A long way to go before services are equitable. Summary of countrywide supervision in 2017-2018 of hospital services for people with a mental health disorder and a possible concurrent addiction disorder
Summary of Report of the Norwegian Board of Health Supervision 5/2019
Do people with a mental health disorder and possible concurrent addiction disorder receive comprehensive, individually adapted and adequate out-patient treatment from the mental health services? Are patients given the opportunity to participate in deciding on the services they receive? The Offices of the County Governors found breaches of the legislation and inadequacies in 18 of 20 out-patient clinics in community mental health care centres that they investigated.
Inadequate investigation and examination of patients was one of the main findings from supervision. Investigation and follow-up of possible addiction problems and somatic health disorders was also an area that was often inadequate. The result can be that patients’ disorders and the challenges they experience in their lives, in addition to their mental health disorder, are not identified, and that their treatment is not comprehensive or adapted to their needs.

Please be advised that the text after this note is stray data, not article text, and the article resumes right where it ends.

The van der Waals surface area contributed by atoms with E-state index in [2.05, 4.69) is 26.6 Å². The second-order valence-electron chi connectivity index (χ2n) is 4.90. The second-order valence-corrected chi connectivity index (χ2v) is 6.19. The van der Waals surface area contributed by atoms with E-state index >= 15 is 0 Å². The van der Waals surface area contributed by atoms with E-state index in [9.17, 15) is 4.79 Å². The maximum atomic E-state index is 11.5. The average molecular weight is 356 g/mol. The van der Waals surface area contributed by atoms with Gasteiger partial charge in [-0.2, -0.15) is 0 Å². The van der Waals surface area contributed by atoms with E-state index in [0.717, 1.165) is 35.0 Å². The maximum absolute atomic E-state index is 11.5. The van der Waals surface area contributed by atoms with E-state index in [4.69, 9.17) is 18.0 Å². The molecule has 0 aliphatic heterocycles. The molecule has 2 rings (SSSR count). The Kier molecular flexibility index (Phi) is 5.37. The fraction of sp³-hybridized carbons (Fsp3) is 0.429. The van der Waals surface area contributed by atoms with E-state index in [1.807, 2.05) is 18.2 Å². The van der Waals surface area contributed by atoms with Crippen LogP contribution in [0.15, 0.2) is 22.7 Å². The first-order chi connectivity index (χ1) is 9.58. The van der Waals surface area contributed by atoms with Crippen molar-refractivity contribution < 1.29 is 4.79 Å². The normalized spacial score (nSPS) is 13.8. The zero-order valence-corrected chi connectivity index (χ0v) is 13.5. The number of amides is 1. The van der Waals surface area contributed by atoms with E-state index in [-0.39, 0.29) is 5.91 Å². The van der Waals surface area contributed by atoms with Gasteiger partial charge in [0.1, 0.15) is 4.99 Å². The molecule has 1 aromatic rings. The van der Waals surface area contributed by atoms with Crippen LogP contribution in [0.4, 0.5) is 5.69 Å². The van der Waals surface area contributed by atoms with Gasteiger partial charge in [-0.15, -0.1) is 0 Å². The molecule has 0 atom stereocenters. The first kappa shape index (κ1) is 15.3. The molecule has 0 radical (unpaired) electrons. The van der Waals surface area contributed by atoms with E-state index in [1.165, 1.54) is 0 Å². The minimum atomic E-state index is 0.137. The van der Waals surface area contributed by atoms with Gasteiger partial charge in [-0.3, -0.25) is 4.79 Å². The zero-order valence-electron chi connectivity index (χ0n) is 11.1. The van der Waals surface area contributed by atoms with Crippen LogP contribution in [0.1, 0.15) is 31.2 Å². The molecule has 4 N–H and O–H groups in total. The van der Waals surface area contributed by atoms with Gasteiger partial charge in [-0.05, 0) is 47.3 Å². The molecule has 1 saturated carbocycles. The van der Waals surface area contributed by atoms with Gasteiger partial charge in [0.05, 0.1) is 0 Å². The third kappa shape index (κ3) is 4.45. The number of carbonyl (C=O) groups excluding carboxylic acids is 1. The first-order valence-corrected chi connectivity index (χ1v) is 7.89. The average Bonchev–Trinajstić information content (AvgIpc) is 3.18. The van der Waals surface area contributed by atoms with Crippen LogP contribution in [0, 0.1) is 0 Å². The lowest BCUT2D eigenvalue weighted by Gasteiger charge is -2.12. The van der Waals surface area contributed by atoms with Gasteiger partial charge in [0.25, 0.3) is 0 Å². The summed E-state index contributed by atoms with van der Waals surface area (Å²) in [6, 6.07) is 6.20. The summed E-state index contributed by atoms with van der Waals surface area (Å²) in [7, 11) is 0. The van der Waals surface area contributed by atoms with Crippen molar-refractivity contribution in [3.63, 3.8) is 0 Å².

The skills of the clinicians were often not adequately assessed. Clinicians’ established practice and training were often inadequate to ensure that they had the skills that were required.
Serious deficiencies in leadership resulted in arbitrary practice. It was often left up to the individual clinician to assess what was good enough.
In health trusts where services were inadequate, there was a lack of reporting systems and control procedures for identifying problem areas and for initiating necessary corrective measures.
The results of supervision show that there was much that needed to be improved and followed up in order to ensure that patients were well looked after and received effective and equitable services.